Earlier this year, we saw soft drink giant, Pepsi, and lager equivalent, Heineken, both run advertisement campaigns focusing on western politics to promote their world-renowned beverages. Using online videos, both instigated a huge discussion across social media channels. But that was where all similarities ended.
Whereas one hit the proverbial nail on the head, gaining over 14.4 million views on YouTube and garnering heaps of positive praise throughout the web, the other received a backlash from an equal, if not larger audience, leading the company to publicly apologise for its lack of empathy with current events, ultimately leading to the video’s removal.
Why was Heineken so successful in tackling such prickly issues as feminism, climate change and transgenderism? And why did Pepsi fall so flat in its attempts to highlight another controversial issue, race?
Positioning your brand in the same light as highly sensitive current affairs will always be a risk. To do so successfully, understanding your audience and demonstrating that understanding is paramount.
While Pepsi used protestors, police and most notably A list celebrity, Kendall Jenner, as the focus of its video, it failed to demonstrate any real authenticity and understanding of its young target audience. Kendall Jenner may have been the right influencer of choice due to her vast international social media following, but Pepsi’s ad demonstrably failed to make an emotional connection with the consumer.
Heineken, on the other hand, enlisted two normal everyday individuals and gave them stage time to voice their polar opposite opinions on gender feminism, climate change and transgenderism, cleverly encouraging the viewer to identify with either one.
Having a concept is everything and fleshing it out to the point where it’s obvious is critical to delivering your key message. Pepsi’s use of Kendall Jenner and the cast’s slightly cringeworthy acting somewhat inevitably led to accusations of an unethical corporation exploiting any relevant topic as a platform to sell more products. Although Pepsi was “trying to project a global a message of unity, peace and understanding,” it had the exact opposite effect on many.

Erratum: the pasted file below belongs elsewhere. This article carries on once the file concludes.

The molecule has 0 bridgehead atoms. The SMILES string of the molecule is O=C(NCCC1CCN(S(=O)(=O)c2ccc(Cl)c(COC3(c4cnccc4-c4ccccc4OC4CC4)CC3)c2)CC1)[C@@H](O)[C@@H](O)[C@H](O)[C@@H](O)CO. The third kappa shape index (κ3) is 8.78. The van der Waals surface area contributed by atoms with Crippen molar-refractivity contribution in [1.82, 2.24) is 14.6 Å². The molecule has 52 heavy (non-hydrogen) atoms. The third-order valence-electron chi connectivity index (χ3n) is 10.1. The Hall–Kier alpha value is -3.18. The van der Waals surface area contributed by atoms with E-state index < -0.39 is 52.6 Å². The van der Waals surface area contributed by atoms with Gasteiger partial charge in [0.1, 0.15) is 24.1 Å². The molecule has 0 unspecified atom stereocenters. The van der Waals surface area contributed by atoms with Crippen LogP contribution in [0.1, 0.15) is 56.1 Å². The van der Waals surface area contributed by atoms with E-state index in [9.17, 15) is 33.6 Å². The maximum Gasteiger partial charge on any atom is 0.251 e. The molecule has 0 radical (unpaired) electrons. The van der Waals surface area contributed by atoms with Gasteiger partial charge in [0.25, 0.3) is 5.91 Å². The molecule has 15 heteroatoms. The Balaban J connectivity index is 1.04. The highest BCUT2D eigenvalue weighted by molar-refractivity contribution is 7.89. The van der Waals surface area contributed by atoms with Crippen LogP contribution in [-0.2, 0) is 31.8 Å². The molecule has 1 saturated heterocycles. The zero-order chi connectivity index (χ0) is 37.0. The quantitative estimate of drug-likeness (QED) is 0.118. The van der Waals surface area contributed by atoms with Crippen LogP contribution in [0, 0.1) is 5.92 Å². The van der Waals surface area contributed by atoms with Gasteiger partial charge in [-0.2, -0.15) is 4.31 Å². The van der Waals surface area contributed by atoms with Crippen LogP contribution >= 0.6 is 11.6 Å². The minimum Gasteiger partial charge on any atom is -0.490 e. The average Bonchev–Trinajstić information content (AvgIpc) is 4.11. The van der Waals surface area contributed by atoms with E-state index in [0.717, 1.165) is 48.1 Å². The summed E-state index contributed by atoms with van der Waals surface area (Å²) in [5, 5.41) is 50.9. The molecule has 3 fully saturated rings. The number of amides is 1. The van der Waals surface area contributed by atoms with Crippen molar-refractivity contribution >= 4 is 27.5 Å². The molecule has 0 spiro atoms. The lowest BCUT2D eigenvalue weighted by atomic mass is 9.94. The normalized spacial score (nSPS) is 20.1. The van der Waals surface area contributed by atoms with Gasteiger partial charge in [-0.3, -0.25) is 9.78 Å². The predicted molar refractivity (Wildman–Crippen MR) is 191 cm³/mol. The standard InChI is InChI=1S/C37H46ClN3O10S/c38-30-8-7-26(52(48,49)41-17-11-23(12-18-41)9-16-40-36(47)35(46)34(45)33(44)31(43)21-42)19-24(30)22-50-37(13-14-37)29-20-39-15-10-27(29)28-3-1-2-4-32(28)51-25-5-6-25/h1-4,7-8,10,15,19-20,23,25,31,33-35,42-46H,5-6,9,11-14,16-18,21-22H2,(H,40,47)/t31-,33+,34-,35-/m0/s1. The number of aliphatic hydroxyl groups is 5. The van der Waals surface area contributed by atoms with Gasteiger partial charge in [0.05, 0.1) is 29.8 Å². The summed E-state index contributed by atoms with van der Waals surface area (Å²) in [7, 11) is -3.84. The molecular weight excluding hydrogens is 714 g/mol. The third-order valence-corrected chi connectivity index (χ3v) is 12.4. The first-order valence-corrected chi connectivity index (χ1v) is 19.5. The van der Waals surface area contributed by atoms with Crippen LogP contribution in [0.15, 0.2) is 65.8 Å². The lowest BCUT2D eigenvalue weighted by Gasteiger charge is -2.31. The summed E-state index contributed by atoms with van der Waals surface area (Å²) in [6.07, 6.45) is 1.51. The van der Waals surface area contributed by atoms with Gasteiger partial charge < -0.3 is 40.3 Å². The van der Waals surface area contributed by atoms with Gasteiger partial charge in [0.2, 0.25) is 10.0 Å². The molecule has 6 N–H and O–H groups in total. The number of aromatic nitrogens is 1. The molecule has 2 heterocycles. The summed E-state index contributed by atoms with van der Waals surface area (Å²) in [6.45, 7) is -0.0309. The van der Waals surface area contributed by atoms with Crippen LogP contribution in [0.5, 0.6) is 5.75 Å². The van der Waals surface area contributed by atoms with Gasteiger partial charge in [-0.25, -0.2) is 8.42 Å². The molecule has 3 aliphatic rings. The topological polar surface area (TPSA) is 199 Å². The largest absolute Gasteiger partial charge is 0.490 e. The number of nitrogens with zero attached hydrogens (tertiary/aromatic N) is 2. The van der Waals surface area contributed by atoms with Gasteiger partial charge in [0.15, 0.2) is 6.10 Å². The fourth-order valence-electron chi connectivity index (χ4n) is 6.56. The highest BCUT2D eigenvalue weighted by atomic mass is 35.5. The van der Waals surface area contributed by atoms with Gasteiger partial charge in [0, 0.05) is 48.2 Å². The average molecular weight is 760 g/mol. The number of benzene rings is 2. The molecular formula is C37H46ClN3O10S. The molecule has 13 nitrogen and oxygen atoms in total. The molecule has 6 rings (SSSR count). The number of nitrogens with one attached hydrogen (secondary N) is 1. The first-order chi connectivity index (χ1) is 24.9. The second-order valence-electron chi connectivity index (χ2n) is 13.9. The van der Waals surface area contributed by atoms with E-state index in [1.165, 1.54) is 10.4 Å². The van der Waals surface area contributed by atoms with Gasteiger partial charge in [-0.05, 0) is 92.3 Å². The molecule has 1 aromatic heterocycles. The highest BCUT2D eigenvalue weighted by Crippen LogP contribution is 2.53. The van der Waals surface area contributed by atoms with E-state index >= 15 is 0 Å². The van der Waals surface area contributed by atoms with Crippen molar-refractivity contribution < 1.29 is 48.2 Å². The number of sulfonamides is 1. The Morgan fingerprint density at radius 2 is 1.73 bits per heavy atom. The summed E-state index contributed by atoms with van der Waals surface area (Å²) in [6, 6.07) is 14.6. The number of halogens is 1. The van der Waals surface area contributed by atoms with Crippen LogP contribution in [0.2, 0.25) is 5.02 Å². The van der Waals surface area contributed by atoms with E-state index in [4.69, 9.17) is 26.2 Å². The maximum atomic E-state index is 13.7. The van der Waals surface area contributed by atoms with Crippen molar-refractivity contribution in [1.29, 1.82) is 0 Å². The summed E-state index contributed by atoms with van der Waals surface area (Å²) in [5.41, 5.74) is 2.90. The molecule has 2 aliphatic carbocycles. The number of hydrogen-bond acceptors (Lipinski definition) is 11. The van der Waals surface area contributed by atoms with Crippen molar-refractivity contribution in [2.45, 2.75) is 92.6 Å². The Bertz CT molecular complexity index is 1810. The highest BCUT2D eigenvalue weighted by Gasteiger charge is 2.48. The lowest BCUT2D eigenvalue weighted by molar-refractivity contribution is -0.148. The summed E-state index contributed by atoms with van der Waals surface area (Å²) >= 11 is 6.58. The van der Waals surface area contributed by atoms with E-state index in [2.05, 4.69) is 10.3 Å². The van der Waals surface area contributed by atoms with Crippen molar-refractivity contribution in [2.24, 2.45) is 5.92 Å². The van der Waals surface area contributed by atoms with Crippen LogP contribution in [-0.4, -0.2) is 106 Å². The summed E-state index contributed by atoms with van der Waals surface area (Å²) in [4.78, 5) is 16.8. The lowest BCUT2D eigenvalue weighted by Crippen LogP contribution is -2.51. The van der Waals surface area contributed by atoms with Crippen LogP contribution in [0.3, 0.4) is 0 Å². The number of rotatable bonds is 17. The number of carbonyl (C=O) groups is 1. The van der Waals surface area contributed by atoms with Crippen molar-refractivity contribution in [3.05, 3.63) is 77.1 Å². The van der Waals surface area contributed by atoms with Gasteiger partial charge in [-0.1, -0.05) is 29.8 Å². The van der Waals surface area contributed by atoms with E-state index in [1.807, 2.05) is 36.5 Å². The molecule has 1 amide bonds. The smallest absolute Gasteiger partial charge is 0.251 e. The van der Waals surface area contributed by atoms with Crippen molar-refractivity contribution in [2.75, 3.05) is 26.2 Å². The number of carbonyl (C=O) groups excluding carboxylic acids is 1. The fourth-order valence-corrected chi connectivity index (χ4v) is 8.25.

In contrast, Heineken identified its characters, challenged them to build a bar together and, only after it was made clear that they could achieve more working together than apart, revealed their drastic differences in opinion on certain topics. With a clever and engaging twist, the brand then gave each person the opportunity to discuss their differences over a beer at the bar they had just made or walk away, almost as if to ask, what would you do? The narrative was entertaining, intriguing and, most importantly, will be remembered for the right reasons.
With a $40 million-dollar budget, Pepsi showed us you can damage your reputation just as quickly as you can improve it. Costing just a fraction of that, Heineken’s ad took a very different approach. Rather than flooding screens with something we’re all very familiar with, Heineken’s video maintained a degree of mystery for some time and attacked the social issues head on, joining in the current discussion, building trust with the consumer and showing its personality in the process.
The contrasting fortunes of the two showed just how important it is to know your audience, understand why they believe what they do and demonstrate that understanding in your narrative. If they can’t identify with you, why would they buy from you? Tell a story because a key part in delivering your key message is entertaining and connecting with the consumer. Make sure you provide a fully developed concept too, as simply maintaining their attention doesn’t provide enough incentive for them to engage with your brand. Finally, be different, promote your brand values and don’t beat around the bush. Whether your business is big or small, the end goal is to give the consumer a feeling when they think of you. That feeling can be good or bad and at the rate things can escalate over social media, you don’t want to pull a Pepsi.
If you’d like help telling your story, contact us on 0121 454 9707 or email firstname.lastname@example.org.